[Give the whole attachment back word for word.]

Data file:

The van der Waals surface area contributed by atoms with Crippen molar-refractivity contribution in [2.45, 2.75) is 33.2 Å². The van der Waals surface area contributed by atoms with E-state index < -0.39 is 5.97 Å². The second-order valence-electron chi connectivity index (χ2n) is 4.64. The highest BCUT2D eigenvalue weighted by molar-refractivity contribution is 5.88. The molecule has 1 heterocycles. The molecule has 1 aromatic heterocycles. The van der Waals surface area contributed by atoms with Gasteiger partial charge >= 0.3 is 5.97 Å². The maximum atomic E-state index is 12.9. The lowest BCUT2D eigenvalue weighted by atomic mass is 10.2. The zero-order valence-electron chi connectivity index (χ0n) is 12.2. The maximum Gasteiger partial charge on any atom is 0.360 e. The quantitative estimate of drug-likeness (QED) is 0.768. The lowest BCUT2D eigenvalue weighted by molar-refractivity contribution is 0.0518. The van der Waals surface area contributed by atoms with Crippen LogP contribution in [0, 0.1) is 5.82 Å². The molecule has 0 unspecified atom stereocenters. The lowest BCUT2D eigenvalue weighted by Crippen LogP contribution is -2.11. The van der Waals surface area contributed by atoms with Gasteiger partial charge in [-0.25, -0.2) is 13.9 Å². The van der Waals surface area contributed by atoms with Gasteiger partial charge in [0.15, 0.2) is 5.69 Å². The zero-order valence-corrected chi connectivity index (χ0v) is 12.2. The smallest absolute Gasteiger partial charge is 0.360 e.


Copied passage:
The van der Waals surface area contributed by atoms with Crippen molar-refractivity contribution in [2.45, 2.75) is 33.2 Å². The van der Waals surface area contributed by atoms with E-state index < -0.39 is 5.97 Å². The second-order valence-electron chi connectivity index (χ2n) is 4.64. The highest BCUT2D eigenvalue weighted by molar-refractivity contribution is 5.88. The molecule has 1 heterocycles. The molecule has 1 aromatic heterocycles. The van der Waals surface area contributed by atoms with Gasteiger partial charge >= 0.3 is 5.97 Å². The maximum atomic E-state index is 12.9. The lowest BCUT2D eigenvalue weighted by atomic mass is 10.2. The zero-order valence-electron chi connectivity index (χ0n) is 12.2. The maximum Gasteiger partial charge on any atom is 0.360 e. The quantitative estimate of drug-likeness (QED) is 0.768. The lowest BCUT2D eigenvalue weighted by molar-refractivity contribution is 0.0518. The van der Waals surface area contributed by atoms with Crippen LogP contribution in [0, 0.1) is 5.82 Å². The molecule has 0 unspecified atom stereocenters. The lowest BCUT2D eigenvalue weighted by Crippen LogP contribution is -2.11. The van der Waals surface area contributed by atoms with Gasteiger partial charge in [-0.25, -0.2) is 13.9 Å². The van der Waals surface area contributed by atoms with Gasteiger partial charge in [0.15, 0.2) is 5.69 Å². The zero-order valence-corrected chi connectivity index (χ0v) is 12.2. The smallest absolute Gasteiger partial charge is 0.360 e.